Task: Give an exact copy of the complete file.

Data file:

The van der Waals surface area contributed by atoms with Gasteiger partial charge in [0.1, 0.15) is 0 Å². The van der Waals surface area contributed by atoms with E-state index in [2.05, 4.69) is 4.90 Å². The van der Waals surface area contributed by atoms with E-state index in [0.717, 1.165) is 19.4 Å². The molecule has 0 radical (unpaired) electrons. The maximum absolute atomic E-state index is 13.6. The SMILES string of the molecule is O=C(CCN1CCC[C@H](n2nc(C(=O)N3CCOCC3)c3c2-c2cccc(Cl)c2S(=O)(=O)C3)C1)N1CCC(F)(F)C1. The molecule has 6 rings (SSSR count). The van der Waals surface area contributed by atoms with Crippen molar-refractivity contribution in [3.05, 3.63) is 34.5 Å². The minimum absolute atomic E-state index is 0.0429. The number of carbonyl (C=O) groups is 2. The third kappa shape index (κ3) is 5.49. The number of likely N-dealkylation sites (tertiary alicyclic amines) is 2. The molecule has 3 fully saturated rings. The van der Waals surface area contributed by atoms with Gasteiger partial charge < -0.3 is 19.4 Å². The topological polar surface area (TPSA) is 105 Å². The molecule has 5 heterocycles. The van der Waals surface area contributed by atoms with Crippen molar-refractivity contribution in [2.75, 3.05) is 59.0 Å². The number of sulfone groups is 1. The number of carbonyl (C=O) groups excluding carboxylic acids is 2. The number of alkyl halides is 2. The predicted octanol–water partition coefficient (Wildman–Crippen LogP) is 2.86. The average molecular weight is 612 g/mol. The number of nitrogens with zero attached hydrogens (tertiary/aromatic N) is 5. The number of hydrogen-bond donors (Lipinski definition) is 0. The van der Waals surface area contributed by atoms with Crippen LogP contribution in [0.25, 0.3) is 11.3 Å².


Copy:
The van der Waals surface area contributed by atoms with Gasteiger partial charge in [0.1, 0.15) is 0 Å². The van der Waals surface area contributed by atoms with E-state index in [2.05, 4.69) is 4.90 Å². The van der Waals surface area contributed by atoms with E-state index in [0.717, 1.165) is 19.4 Å². The molecule has 0 radical (unpaired) electrons. The maximum absolute atomic E-state index is 13.6. The SMILES string of the molecule is O=C(CCN1CCC[C@H](n2nc(C(=O)N3CCOCC3)c3c2-c2cccc(Cl)c2S(=O)(=O)C3)C1)N1CCC(F)(F)C1. The molecule has 6 rings (SSSR count). The van der Waals surface area contributed by atoms with Crippen molar-refractivity contribution in [3.05, 3.63) is 34.5 Å². The minimum absolute atomic E-state index is 0.0429. The number of carbonyl (C=O) groups is 2. The third kappa shape index (κ3) is 5.49. The number of likely N-dealkylation sites (tertiary alicyclic amines) is 2. The molecule has 3 fully saturated rings. The van der Waals surface area contributed by atoms with Gasteiger partial charge < -0.3 is 19.4 Å². The topological polar surface area (TPSA) is 105 Å². The molecule has 5 heterocycles. The van der Waals surface area contributed by atoms with Crippen molar-refractivity contribution in [2.75, 3.05) is 59.0 Å². The number of sulfone groups is 1. The number of carbonyl (C=O) groups excluding carboxylic acids is 2. The number of alkyl halides is 2. The predicted octanol–water partition coefficient (Wildman–Crippen LogP) is 2.86. The average molecular weight is 612 g/mol. The number of nitrogens with zero attached hydrogens (tertiary/aromatic N) is 5. The number of hydrogen-bond donors (Lipinski definition) is 0. The van der Waals surface area contributed by atoms with Crippen LogP contribution in [0.25, 0.3) is 11.3 Å².